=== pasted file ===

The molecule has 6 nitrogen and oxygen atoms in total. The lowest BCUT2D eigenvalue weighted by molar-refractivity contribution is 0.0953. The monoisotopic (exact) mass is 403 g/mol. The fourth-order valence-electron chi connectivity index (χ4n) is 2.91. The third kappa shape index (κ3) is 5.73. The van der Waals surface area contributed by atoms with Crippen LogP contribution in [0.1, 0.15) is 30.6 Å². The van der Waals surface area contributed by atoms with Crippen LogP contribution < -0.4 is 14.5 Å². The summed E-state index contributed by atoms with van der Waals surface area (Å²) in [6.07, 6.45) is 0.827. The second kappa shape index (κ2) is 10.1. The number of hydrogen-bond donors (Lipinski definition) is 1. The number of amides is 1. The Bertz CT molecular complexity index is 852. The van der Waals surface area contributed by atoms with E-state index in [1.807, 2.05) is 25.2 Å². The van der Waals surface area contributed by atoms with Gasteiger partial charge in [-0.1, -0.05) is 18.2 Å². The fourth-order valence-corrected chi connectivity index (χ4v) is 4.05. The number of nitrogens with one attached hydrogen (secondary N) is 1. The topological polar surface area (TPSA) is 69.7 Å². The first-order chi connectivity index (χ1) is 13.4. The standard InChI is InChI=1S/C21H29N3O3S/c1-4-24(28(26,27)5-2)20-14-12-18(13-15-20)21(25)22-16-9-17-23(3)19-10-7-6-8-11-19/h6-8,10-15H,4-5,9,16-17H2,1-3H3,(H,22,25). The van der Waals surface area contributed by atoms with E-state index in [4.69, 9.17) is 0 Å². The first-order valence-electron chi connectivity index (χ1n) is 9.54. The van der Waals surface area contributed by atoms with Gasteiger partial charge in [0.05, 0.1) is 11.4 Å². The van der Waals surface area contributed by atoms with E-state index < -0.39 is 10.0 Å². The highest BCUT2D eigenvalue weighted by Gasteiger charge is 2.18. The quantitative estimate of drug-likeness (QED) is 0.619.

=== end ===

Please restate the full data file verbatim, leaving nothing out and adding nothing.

The molecule has 6 nitrogen and oxygen atoms in total. The lowest BCUT2D eigenvalue weighted by molar-refractivity contribution is 0.0953. The monoisotopic (exact) mass is 403 g/mol. The fourth-order valence-electron chi connectivity index (χ4n) is 2.91. The third kappa shape index (κ3) is 5.73. The van der Waals surface area contributed by atoms with Crippen LogP contribution in [0.1, 0.15) is 30.6 Å². The van der Waals surface area contributed by atoms with Crippen LogP contribution < -0.4 is 14.5 Å². The summed E-state index contributed by atoms with van der Waals surface area (Å²) in [6.07, 6.45) is 0.827. The second kappa shape index (κ2) is 10.1. The number of hydrogen-bond donors (Lipinski definition) is 1. The number of amides is 1. The Bertz CT molecular complexity index is 852. The van der Waals surface area contributed by atoms with E-state index in [1.807, 2.05) is 25.2 Å². The van der Waals surface area contributed by atoms with Gasteiger partial charge in [-0.1, -0.05) is 18.2 Å². The fourth-order valence-corrected chi connectivity index (χ4v) is 4.05. The number of nitrogens with one attached hydrogen (secondary N) is 1. The topological polar surface area (TPSA) is 69.7 Å². The first-order chi connectivity index (χ1) is 13.4. The standard InChI is InChI=1S/C21H29N3O3S/c1-4-24(28(26,27)5-2)20-14-12-18(13-15-20)21(25)22-16-9-17-23(3)19-10-7-6-8-11-19/h6-8,10-15H,4-5,9,16-17H2,1-3H3,(H,22,25). The van der Waals surface area contributed by atoms with E-state index in [4.69, 9.17) is 0 Å². The first-order valence-electron chi connectivity index (χ1n) is 9.54. The van der Waals surface area contributed by atoms with Gasteiger partial charge in [0.05, 0.1) is 11.4 Å². The van der Waals surface area contributed by atoms with E-state index < -0.39 is 10.0 Å². The highest BCUT2D eigenvalue weighted by Gasteiger charge is 2.18. The quantitative estimate of drug-likeness (QED) is 0.619.